Weak scheduling is a poor mentality

College football is a spectacle shared and loved by many. Our passion for the game is one of the reasons why we debate the factors of the sport and continue to argue even when we know the other party absolutely will not be swayed. Hell, it's why I write on this site so much.  Much of the debate that swirls around the game is relative. With so many teams, it is very difficult to determine a national champion and schools must decide which way is the best way for their team to reach that illustrious national championship level. 

The debate over whether Notre Dame should be ranked in the preseason has quickly become one of those debates. The Fighting Irish has chosen the easy way out.  Look at their schedule. There is not a single team in the current Top 25 except USC. "But wait!," their AD cries out, "look at the Top 35 teams!" Well I don't care about the Top 35. Actually I don't even care about rankings. What does matter is who your team plays. Notre Dame plays nobody and will probably get away with it, which pisses me off.

Why is Notre Dame being lauded this year? Because they are returning a high number of starters (from last year's great season) and their schedule is weak. Members of the mainstream media acknowledge the weak schedule but they don't chastise it. Instead, I hear: "I ranked Notre Dame because I project them to win at least 9 games this year due to its weak schedule." As frustrating as that statement is to the non-Irish fan, that statement is true. The same frustration can be applied to the Florida Gators. The Gators have not exactly been criticized about their schedule, only laughed at because of it. For 2009, the Gators will play the powerhouses of Charleston Southern, Troy, and Florida International. That schedule reeks of National Championship contender because it's so easy.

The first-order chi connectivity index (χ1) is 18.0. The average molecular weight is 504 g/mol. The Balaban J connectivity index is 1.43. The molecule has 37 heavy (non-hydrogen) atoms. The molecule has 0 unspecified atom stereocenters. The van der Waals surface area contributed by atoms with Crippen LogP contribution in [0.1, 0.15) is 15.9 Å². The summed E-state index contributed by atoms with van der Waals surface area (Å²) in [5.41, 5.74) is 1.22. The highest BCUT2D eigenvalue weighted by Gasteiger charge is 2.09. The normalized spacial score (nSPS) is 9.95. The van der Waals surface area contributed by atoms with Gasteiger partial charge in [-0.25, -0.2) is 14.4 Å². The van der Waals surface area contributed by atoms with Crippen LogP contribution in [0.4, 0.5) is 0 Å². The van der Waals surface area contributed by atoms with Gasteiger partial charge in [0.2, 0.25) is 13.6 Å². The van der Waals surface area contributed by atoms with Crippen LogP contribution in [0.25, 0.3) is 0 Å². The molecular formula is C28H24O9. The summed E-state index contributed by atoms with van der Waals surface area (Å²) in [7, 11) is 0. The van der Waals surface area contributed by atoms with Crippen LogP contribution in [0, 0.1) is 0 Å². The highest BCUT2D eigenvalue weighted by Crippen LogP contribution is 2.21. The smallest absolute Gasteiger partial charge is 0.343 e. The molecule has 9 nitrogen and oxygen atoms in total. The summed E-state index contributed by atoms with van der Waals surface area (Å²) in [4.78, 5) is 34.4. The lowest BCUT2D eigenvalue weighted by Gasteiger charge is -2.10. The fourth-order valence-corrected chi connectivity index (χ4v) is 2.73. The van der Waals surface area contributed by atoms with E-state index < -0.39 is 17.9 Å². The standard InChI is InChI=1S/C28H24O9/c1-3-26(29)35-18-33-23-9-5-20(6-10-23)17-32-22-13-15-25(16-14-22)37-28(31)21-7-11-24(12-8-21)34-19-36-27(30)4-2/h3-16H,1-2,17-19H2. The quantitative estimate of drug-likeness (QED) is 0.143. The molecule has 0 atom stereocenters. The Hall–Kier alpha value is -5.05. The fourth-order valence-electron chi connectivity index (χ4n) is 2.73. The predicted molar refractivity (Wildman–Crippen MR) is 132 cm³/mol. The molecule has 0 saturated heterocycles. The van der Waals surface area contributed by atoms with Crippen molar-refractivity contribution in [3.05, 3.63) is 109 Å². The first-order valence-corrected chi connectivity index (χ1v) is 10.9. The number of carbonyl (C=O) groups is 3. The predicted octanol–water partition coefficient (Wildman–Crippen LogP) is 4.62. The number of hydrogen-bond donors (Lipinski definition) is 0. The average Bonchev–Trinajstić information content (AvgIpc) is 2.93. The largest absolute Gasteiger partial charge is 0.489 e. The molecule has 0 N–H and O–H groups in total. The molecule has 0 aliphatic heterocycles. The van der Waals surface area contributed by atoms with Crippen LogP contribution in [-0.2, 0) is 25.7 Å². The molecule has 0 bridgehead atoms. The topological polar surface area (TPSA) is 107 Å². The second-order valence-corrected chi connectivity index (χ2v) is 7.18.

The Irish will probably be favored in at least 10 of their games this year, and if it all goes as hoped for the Irish and their fans, 10 wins puts them in a BCS bid automatically which is what everyone wants. The rise to a BCS game brings in more exposure, more cash, and a greater swagger. What does Notre Dame's actions say about college football? They say that money talks and that winning (duh), no matter the quality of the opponent, is all that matters. Don't blow this off because I pointed out the obvious. But I am trying to emphasize the complete lack of competition that these "great" teams face and purposefully schedule. The Irish and the Gators should not have bragging rights about beating Nevada and Charleston Southern but they don't need it in today's world. They aren't shamed about paying a team for the right to curb stomp them, rather they pump their chest and yell out for the world to see how good they look. They play bad teams, beat them, and move up in the eyes of the public without really proving themselves. 

Why is the SEC so great? Because it plays cupcakes at home, dominates them and then they beat each other in conference. Is that what makes a good team? Not testing yourself? Georgia Tech is not immune to this either. The Jacksonville State game is boring, dull and has no redeeming qualities about it whatsoever. But why do we do it? Because we can. Because everyone else does. Because we want that win which puts us one step closer to the ultimate goal. 

Teams are not rewarded for playing a tough team to the wire and losing at the end. Teams are rewarded for winning no matter the opponent. There is something seriously wrong with that mentality and I don't know how to fix it or even if it can be fixed. If Notre Dame succeeds this year because it purposefully lowered its schedule difficulty, it will be celebrated as a great Notre Dame team and Charlie Weiss will get the praise that he so desperately needs. But yet will they really be that good?

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